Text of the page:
Additionally, if your parents or other family members still live in the area and you no longer do, you will have reliable allies to check out businesses you’re not familiar with if you're long-distance planning.

Hometown traditions.

Remember the pizza place you used to frequent after school on Fridays? Or what about the tree you carved the names of each crush you’ve had since you were nine? These fun adolescent memories can serve as inspiration for unique, personalized aspects of your event.

You can play old board games at the rehearsal dinner, turn your high school yearbooks into decorative props at the wedding reception, or select the park where you had your first kiss or use to hang out with your school friends as your ceremony space. What a wonderful way to blend the past and the future!

bride and groom at home town wedding in las vegas wedding planned by andrea eppolito events

Photo by Abigail Lewis Photography; Entertainment by
EastCoast Entertainment; From Real Wedding: Hometown Wedding with Green + Gold Color Palette in Nashville

Cons of a Hometown Wedding Location

Might seem less exciting.

After moving to a new city with your future spouse or even before you ever met, your hometown might seem too quaint by comparison for a location to get married. If you didn’t grow up in a tourist destination, perhaps it doesn’t feel like the site of a fun weekend away for your friends.

Picking and choosing.

Unless you and your beloved grew up in the same town, you’ll have to decide whose hometown gets the honor of hosting your wedding. There’s a chance that both of you have strong ties to your childhood towns and would like to get married back home; but if you grew up in Buffalo while your sweetie is from Seattle, you may have a big problem.

Choosing which city will play host to your wedding can cause conflict, and because the issue tugs at the heartstrings and either the bride's family or groom's family will have to travel, friction may be especially painful.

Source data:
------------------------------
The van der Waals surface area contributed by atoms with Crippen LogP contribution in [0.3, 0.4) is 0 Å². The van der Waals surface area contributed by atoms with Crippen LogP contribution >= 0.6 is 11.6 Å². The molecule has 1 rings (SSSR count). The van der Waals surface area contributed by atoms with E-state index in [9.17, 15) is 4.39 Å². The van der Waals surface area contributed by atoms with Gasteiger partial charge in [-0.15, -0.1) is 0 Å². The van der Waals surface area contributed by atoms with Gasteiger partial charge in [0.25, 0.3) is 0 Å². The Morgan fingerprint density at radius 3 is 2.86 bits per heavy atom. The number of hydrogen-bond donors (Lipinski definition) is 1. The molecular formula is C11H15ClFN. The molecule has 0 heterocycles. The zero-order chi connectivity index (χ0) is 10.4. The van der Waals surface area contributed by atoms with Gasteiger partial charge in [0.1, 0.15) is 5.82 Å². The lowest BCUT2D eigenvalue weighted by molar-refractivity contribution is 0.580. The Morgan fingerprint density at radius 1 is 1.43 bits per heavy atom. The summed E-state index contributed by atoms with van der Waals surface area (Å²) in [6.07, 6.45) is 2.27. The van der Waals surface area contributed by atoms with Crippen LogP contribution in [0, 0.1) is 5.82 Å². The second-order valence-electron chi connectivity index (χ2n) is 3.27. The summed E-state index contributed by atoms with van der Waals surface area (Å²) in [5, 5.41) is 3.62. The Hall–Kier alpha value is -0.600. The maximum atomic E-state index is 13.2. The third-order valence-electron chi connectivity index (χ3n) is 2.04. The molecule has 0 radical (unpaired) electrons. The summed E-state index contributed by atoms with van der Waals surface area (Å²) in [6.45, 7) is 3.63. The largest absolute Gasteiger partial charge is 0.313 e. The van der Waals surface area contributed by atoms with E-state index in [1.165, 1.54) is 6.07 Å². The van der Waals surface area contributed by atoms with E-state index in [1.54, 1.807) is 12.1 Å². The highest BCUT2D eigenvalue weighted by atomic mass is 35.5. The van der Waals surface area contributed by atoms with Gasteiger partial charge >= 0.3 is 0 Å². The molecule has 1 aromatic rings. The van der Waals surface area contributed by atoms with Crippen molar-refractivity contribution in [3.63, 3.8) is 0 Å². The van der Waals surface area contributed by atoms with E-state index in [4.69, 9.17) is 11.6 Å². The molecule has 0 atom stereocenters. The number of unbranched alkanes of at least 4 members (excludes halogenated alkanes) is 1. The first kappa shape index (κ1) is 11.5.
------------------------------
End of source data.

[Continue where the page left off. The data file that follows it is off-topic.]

Fewer options.

Assuming your hometown is smaller than where you currently live, there are probably fewer options in terms of vendors, venues, and more when getting married.

Wall-to-wall relatives.

With extended family coming together in familiar territory, the weeks(s) leading up to the ceremony may start to feel like a reunion of sorts. This phenomenon has the potential to cause extra stress – as well as unpleasant adolescent flashbacks to the Smith/Johnson Family Fort Lauderdale Extravaganza of ’97. You love your families with all your heart, but something about being boxed in at your parents’ house makes most people more willing to complain or offer up a plethora of opinions. You could do without the added tension.

Unfriendly faces & places.

Like any other child, you most likely dealt with some uncomfortable and embarrassing moments while growing up. The chances that you encounter an old flame or a middle-school mean girl increase when you’re back home: especially if your big day is close to a major holiday. Being in the presence of people, places, and things that remind you of unpleasant experiences can put a damper on your nuptials, and who wants to feel gloomy on the morning of their wedding?

Taylor Decker and Bryn Toyama at hometown wedding in ohio

Photo by Jenny Haas Photography; From Real Wedding:
Detroit Lions' Taylor Decker's Timeless Wedding at Ohio Statehouse

If you do choose to have a hometown wedding – or you and your beloved decide to provide a taste of your hometown as you're getting married, take a look at these tips. For more wedding planning ideas, find out how to prepare for an at-home wedding and what you need to ask before booking a venue. Be sure to also find inspiration from real weddings from across the country, and filter the results by location, setting, or theme!